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    Last Name

    Lucio H Castilla PhD

    InstitutionUniversity of Massachusetts Medical School
    DepartmentMolecular, Cell and Cancer Biology
    AddressUniversity of Massachusetts Medical School
    364 Plantation Street, LRB-622
    Worcester MA 01605
      Other Positions
      InstitutionUMMS - School of Medicine
      DepartmentBiochemistry and Molecular Pharmacology

      InstitutionUMMS - School of Medicine
      DepartmentProgram in Molecular Medicine

      InstitutionUMMS - Graduate School of Biomedical Sciences
      DepartmentCancer Biology

      InstitutionUMMS - Graduate School of Biomedical Sciences
      DepartmentCell Biology

      InstitutionUMMS - Graduate School of Biomedical Sciences
      DepartmentInterdisciplinary Graduate Program

      InstitutionUMMS - Graduate School of Biomedical Sciences
      DepartmentMD/PhD Program

      InstitutionUMMS - Programs, Centers and Institutes
      DepartmentCenter for AIDS Research



        Academic Background

        Lucio Castilla received his B. S. from the University of Buenos Aires in 1988, and his Ph.D. from the University of Michigan in 1995. He was a postdoctoral fellow in the National Human Genome Research Institute, at the National Institutes of Health, from 1995 to 2000. He joined the University of Massachusetts Medical School, in the Program of Gene Function and Expression, as an Assistant Professor in 2000. He is the recipient of a Special Fellow Award from the Leukemia and Lymphoma Society (1999) and an AACR-Sidney Kimmel Symposium for Cancer Research Scholar Award (2002). Dr. Castilla is a Leukemia and Lymphoma Society Scholar (2007-2012).

        Genetics of Leukemia, Mouse Models

        Lucio Castilla, Ph.D.The goal of our laboratory is to understand the molecular mechanisms of leukemia development. Leukemia arises from the abnormal expansion of hematopoietic stem cells that have acquired multiple genetic alterations that block differentiation programs and provide proliferation and survival capacity. The dimeric transcription factor “core-binding-factor” (CBF) is a master regulator of gene expression during development and differentiation. Genetic alterations in either CBF subunit, RUNX1 or CBFß, have been associated with human leukemia. For example, acute myeloid leukemia (AML) samples with chromosome 16 inversion express the fusion gene CBFB-MYH11. We and others have shown that Cbfb-MYH11 expression hinders multi-lineage differentiation. We have recently used a conditional Cbfb-MYH11 knock-in mouse model to show that the fusion gene also creates an abnormal myeloid progenitor that progress to AML upon the accumulation of cooperating mutations that provide proliferation and/or survival advantage (see Figure).

        One line of our research uses conditional knock-in and knock-out strategies to better understand the role of CBF factors in hematopoietic stem cells and the alterations induced by Cbfb-MYH11 expression in this compartment as well as during multi-lineage differentiation. Second, we are characterizing the contribution of other de-regulated genes that collaborate with Cbfb-MYH11 in leukemogenesis. We use retroviral insertional mutagenesis in mice expressing Cbfb-MYH11 to identify candidate cooperating genes. We are particularly interested on one of these factors, the pleomorphic adenoma like-2 gene (PlagL2), and are studying its role in normal and malignant hematopoiesis. Third, the leukemic cells are a heterogeneous group of cells at different stages of differentiation. Few of these cells, called leukemia-initiating cells, hold the capacity to expand indefinitely and recreate the disease. We focus part of our efforts on characterizing the CBF leukemia-initiating cells, with the goal of identifying small molecules that inhibit Cbfb-MYH11 function and may be used in the design of improved therapy.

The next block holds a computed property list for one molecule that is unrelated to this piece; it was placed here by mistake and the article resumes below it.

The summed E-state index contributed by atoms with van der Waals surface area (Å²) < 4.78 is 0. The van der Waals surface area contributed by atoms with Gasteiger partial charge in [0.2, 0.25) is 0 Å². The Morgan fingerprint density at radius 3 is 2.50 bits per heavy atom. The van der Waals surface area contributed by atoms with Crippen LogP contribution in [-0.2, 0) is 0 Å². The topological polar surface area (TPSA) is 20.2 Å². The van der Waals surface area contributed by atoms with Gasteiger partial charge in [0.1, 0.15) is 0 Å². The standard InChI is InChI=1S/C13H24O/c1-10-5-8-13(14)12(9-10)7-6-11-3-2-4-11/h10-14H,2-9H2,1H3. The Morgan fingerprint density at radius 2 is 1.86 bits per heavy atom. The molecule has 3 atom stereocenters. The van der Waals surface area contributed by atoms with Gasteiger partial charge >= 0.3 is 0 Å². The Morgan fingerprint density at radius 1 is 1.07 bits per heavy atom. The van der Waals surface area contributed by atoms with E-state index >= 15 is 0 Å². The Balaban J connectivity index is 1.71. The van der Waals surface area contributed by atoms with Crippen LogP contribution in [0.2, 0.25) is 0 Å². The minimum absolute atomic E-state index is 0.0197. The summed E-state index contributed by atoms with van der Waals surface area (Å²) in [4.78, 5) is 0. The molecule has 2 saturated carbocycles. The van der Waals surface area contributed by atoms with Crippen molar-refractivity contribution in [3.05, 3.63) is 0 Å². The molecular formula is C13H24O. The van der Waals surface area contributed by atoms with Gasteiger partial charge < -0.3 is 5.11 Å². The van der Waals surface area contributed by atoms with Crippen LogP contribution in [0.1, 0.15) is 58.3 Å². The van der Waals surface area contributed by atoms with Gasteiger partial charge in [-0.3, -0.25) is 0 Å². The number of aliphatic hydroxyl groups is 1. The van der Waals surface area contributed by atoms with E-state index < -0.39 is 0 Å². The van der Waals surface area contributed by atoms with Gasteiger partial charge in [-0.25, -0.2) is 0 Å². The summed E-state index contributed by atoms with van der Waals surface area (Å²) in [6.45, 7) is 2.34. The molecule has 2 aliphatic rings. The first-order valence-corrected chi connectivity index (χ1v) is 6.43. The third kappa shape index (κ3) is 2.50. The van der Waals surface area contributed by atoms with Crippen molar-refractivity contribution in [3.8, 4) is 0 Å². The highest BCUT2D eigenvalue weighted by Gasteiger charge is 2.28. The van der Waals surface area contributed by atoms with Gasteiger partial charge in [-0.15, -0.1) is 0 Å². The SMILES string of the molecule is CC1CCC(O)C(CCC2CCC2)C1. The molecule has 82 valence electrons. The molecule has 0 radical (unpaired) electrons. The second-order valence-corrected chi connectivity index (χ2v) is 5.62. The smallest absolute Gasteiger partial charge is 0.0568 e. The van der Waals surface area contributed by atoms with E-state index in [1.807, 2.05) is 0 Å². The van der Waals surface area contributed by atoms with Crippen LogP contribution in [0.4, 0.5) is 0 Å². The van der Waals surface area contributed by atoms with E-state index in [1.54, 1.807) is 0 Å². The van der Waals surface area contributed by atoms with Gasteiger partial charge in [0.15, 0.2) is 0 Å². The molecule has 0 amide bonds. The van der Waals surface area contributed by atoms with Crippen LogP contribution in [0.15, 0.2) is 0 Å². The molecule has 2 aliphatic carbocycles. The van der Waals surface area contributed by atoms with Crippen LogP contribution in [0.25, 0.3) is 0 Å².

Rotation Projects

        Potential Rotation Projects


        1. Role of core binding factors on hematopoietic stem cell function and survival. We use molecular pharmacologic and functional approaches to study the role of the RUNX factors in self renewal and proliferation of hematopoietic stem and progenitor cells, using genetically modified mice and human progenitor cells.


        2. Study the molecular mechanism of leukemia initiation and maintenance. Transcription factors and components of cytokine signaling are frequently mutated in human cancer, including leukemia. These mutations deregulate the proliferation, differentiation and survival of hematopoietic stem cells. We study the role of members of RUNX and RAS protein families in the function of hematopoietic stem cell function, pre-leukemic progenitors, and leukemia-initiating cells.


        3. Translational research: Recent evidence suggests that inhibition of pathways activated by gene mutations can be used to eliminate leukemia cells, and not affecting normal cells. We use small molecule inhibitors of leukemia oncogenes to test whether repression of activated pathways hinder survival of leukemia initiating cells, and eliminate leukemia. We use a combination of mouse models and human leukemia cells to test the efficacy, specificity and toxicity of candidate inhibitors, as single agents or in combination with first line leukemia drugs.

        Post Docs

        The Castilla laboratory is accepting applications for postdoctoral positions. The candidates should be close to or have recently graduated with a Ph.D. or M.D./Ph.D. degree (within 1 year) in the fields of Cancer Biology, Genetics, Biochemistry, Cell Biology or related field. The candidates must also have a proven track record of productivity and research experience. Previous experience using immunocompromised and transgenic mice, in vitro and in vivo assays with small molecules or nanoparticles, or hematopoietic stem cells is preferred.

        We are looking for highly motivated candidates with excellent communication skills, and able to work independently and in cooperation with other members of the laboratory.

        Applicants should send their CV, a cover letter summarizing background and research interests, and three letters of references by electronic mail to: